ROCHESTER, NY (WROC) Nationally, the shut-in orders are seeing rises in abusive behaviors across the board, especially when it comes to domestic violence.
Reports are mixed in Rochester area. Some show numbers that are actually down, some up. But those at two local centers that deal with domestic abuse say make no mistake: it’s still happening and post-pandemic, expect a major spike in reported cases.
“People are drinking more, people are using more, people are not at work, or people are laid off…all those are huge, huge stressors,” says Mary Whittier with domestic abuse center Resolve.
Whittier says if someone is stuck with an abuser in the same house, it’s going make it harder to break away, or call for help. “For many people: women, children, some men even…home can be the most dangerous place to be,” she says.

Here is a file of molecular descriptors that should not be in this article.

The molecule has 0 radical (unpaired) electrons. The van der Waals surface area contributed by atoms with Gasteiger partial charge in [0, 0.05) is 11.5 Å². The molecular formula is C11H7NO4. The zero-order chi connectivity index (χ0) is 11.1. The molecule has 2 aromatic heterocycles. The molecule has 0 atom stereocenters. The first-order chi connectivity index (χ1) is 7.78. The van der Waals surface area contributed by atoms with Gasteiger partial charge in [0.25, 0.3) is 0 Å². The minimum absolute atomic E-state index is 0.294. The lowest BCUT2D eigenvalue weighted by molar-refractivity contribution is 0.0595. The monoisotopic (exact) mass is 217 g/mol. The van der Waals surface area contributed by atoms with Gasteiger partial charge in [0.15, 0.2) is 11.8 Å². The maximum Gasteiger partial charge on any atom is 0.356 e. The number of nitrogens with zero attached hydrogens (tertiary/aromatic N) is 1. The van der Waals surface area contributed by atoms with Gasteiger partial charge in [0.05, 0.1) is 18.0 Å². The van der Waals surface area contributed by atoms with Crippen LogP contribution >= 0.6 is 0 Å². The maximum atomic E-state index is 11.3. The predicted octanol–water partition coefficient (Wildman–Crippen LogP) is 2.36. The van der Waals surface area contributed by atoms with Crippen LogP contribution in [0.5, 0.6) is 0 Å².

Whittier says domestic violence comes in various forms, not just in a hurtful physical way. It can be psychological, sexual, even financial.
While some official local reports of domestic violence are down, Whittier says the State’s domestic violence hotline had a 30% jump in calls for April. Whitter says many saw this coming.
“(Earlier this year) we all said the same thing: We’re going to see an increase in domestic violence, (and) child abuse,” she says.
Deb Rosen with the Bivona Child Advocacy Center says their reported numbers are down, but don’t think abuse at home isn’t happening.
“For some children, home is not a safe place,” says Rosen.
Rosen adds children stuck indoors now lack access to teachers, coaches, and extended family who usually report abuse. Rosen and Whittier say post-pandemic, expect a jump in cases when more people are free from isolation.
“Certainly as time goes on, we are going to see more and more requests for our services just because people just have the freedom then to call,” says Whittier.